Second-Quarter GDP Estimate: Slower Growth, Yet Potential Surprises

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The eagerly awaited first estimate of second-quarter gross domestic product (GDP) is set to be released on Thursday morning. Although economists predict a slowdown compared to the first quarter, the results may still hold some positive surprises.

Expected to be made public before the markets open, the Bureau of Economic Analysis will unveil the first estimate of second-quarter GDP. According to economists surveyed by FactSet, GDP is projected to rise by 1.5% in the second quarter, marking a decrease from the previous quarter’s 2% growth.

The consensus among economists is that growth in consumer spending will experience a slowdown. The Census Bureau reported that retail sales in June increased at a slower pace due to persistent high inflation and rising interest rates, which continue to impact consumers’ purchasing power.

While consumers remain willing to spend, they have become more cautious and selective in their expenditures due to elevated prices and stricter financing conditions. As a result, consumer spending momentum has considerably slowed down after a robust start to the year, as highlighted by EY chief economist Gregory Daco.

Notwithstanding economists’ expectations of a decline in GDP, the Federal Reserve Bank of Atlanta’s GDPNow model, which estimates real GDP growth based on available economic data, anticipates a more positive outcome. It predicts GDP growth of 2.4% for the second quarter. The Atlanta Fed pointed out that their projection was adjusted following the release of the housing starts report from the Census Bureau on July 19, which led them to increase their expectations for growth in residential investment during the second quarter.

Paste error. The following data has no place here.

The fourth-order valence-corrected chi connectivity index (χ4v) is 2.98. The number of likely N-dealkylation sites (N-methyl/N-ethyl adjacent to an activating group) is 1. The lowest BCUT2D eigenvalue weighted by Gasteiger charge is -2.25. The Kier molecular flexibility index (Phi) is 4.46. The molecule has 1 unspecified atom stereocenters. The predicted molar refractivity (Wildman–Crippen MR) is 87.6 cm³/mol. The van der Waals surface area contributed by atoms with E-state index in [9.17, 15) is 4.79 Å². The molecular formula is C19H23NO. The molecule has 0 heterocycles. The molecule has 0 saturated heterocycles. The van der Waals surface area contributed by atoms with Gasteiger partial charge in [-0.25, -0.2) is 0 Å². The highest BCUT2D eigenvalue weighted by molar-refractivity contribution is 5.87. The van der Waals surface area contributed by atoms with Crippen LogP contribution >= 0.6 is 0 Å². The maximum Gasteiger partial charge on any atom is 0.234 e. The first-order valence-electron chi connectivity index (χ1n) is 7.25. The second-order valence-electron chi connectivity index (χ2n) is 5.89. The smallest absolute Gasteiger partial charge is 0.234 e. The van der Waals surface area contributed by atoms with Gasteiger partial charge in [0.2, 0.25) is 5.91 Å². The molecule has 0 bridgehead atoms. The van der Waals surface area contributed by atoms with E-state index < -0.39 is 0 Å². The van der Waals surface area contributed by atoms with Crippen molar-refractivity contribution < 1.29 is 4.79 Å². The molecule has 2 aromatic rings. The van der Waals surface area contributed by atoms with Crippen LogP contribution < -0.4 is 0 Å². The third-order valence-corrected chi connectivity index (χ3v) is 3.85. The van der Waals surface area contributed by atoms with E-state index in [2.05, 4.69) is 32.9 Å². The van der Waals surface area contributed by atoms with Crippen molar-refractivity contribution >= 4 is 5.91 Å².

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Economic Growth Forecast

Morgan Stanley economist Ellen Zentner predicts a boost in nonresidential investment, highlighting another positive aspect for the economy. In her report on July 21, Zentner acknowledges that although consumption is slowing and core inflation remains stubbornly high but decreasing, there is a slowdown in job growth and the housing market correction has hit rock bottom. However, she points out that industrial policy is generating a manufacturing and nonresidential construction boom, which was previously underestimated.

Zentner forecasts a second-quarter annualized GDP growth rate of 1.8%. This growth rate will be revealed in the upcoming GDP report, which will be the first significant economic data following the Federal Reserve’s meeting on Tuesday and Wednesday. During this meeting, the bank decided to raise the fed-funds rate by a quarter-point, resulting in a range of 5.25% to 5.5%.

Should the actual data deviate from economists’ expectations and indicate a weaker economy, it could potentially have negative implications for the markets. Lingering concerns of a looming recession exacerbate this scenario.

While there have been improvements in consumer confidence compared to six months ago, Bill Adams, Comerica Bank’s chief economist, warns that the Fed’s tight monetary policy will persist throughout the second half of 2023. Consequently, this will limit activity in interest-rate sensitive sectors such as manufacturing and construction.

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